It is a normal part of the human condition to feel angry once in a while. We live in an imperfect world, which means that other people will do things to hurt us. Sometimes this hurt is accidental and other times it is purposeful. When someone we love does something to harm us, our natural reaction is to be angry. Other times, we feel angry and irritable for reasons we cannot discern. While there is certainly a place and reason for anger, uncontrollable rage is not conducive to a healthy, happy life. Read ahead for more insight into anger and how to handle this emotion in a more effective, constructive way.
Causes and Types of Anger
Anger arises due to our perceptions of a particular situation. While everyone gets angry, some individuals are more prone to it. Childhood trauma, past experiences, and current circumstances can make some people more likely to engage in anger.
Having a bad temper is typically a result of growing up in an environment where certain feelings were not allowed. A child may stuff his/her emotions or learn to pretend that everything is o.k. to “keep the peace.” Unfortunately, these feelings do not go away when they are left unexpressed. Over time, they fester and become part of a personality.
Other times, someone goes through an experience (or set of them) that causes him/her to become angry. Perhaps they were treated poorly in a relationship or repeatedly bullied at school. Over time, this can lead a normally low-key person to become enraged. Unless these feelings are handled properly, they can lead to bitterness and resentment.
Here are the 10 types of anger individuals experience -
· Assertive Anger – Anger is used to bring about a positive change. This type of anger is the most constructive and should be the goal for every individual struggling with anger issues.
· Behavioral Anger – Anger expressed physically. This type of anger is very destructive and aggressive.
· Chronic Anger – Ongoing resentment of people, circumstances, and oneself.
· Judgmental Anger – Anger at a perceived injustice or another person’s shortcomings.
· Overwhelmed Anger – Anger that occurs from feeling overwhelmed or experiencing events outside one’s control.
· Passive-Aggressive Anger – Anger in which confrontation is avoided and a person has unresolved anger issues.
· Retaliatory Anger – Vindictive type of anger that brings on a desire for revenge for a perceived wrong.
· Self-Abusive Anger – Shame-based anger that may lead to negative self-talk, self-harm, or depression.
· Verbal Anger – Anger that results in verbal abuse, threats, ridicule, and sarcasm.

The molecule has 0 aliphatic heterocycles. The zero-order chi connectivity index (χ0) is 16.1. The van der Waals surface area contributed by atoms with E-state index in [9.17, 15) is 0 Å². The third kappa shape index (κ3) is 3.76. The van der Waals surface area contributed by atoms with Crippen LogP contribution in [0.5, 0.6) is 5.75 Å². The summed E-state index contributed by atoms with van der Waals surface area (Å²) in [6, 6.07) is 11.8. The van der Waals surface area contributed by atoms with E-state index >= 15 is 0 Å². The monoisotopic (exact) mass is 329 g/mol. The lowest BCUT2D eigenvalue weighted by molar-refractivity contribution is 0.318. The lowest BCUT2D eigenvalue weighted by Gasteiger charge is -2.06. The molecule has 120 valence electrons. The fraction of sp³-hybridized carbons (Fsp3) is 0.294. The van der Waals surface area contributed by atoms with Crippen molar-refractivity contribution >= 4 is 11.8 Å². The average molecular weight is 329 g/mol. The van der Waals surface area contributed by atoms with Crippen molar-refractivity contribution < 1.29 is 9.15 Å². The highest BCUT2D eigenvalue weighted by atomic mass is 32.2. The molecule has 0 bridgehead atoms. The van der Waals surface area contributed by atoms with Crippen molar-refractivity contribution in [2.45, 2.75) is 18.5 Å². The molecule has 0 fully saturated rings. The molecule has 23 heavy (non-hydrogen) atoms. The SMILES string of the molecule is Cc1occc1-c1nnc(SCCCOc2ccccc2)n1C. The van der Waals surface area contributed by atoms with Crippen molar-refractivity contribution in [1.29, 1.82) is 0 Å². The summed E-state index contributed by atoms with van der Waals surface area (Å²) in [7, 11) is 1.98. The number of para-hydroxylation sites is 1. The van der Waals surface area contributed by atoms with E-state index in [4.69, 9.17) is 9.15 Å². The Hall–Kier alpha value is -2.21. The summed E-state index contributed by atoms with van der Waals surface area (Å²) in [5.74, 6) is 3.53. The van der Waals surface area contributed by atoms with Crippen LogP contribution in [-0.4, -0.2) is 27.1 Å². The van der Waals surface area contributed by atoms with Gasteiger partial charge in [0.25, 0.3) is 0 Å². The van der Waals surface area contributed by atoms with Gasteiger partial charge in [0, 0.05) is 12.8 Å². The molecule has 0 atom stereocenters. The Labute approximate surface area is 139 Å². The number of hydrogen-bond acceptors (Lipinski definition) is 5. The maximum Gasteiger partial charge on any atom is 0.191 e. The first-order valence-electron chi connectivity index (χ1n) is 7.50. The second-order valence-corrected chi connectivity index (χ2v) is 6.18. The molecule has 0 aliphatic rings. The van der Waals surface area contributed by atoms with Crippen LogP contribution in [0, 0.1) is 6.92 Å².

· Volatile Anger – Anger that makes someone feel mad about perceived annoyances, both large and small.
How to Handle Anger
Anger is a difficult emotion to deal with because it puts us into fight or flight mode. It can be hard to remember to calm down before we speak or react. For those who are chronically angry, learning to react more effectively takes discipline and time. The problem with anger is that we rarely get anything good out of it. We use it to feel powerful over a situation, but it doesn’t lead to the results that we want.
When we react angrily towards someone, they go into self-defense mode. They don’t listen or respond in the manner that we want. The goal is to become more assertive so we can express hurt feelings in a way that shows confidence, maturity, and power. In doing so, we teach people how we want to be treated.
Thinking before you speak is crucial. Some psychologists believe taking a 2-minute time-out is the best way to calm the body and mind down. It can also make us think about how we want to react. If someone is making you feel angry, walk away for 2 minutes. Breathe in deeply until you can feel your body and mind start to calm down. The anger may not go away completely, but you will be in a more rational state of mind. This will allow you to respond in a way that is constructive and mature.
If you are finding it difficult to get a grasp on your anger, therapy can help tremendously. Therapists will help you get to the root cause of your anger and address any underlying anxiety or depression. A counselor will also help you learn some best practices that you can implement in your day-to-day life. Try finding a therapist who specializes in anger management.
Do you struggle with anger issues? If so, please contact Straight Talk Counseling at 714-828-2000 or visit our website at straighttalkcounseling.org. One of our professional counselors would be happy to speak with you.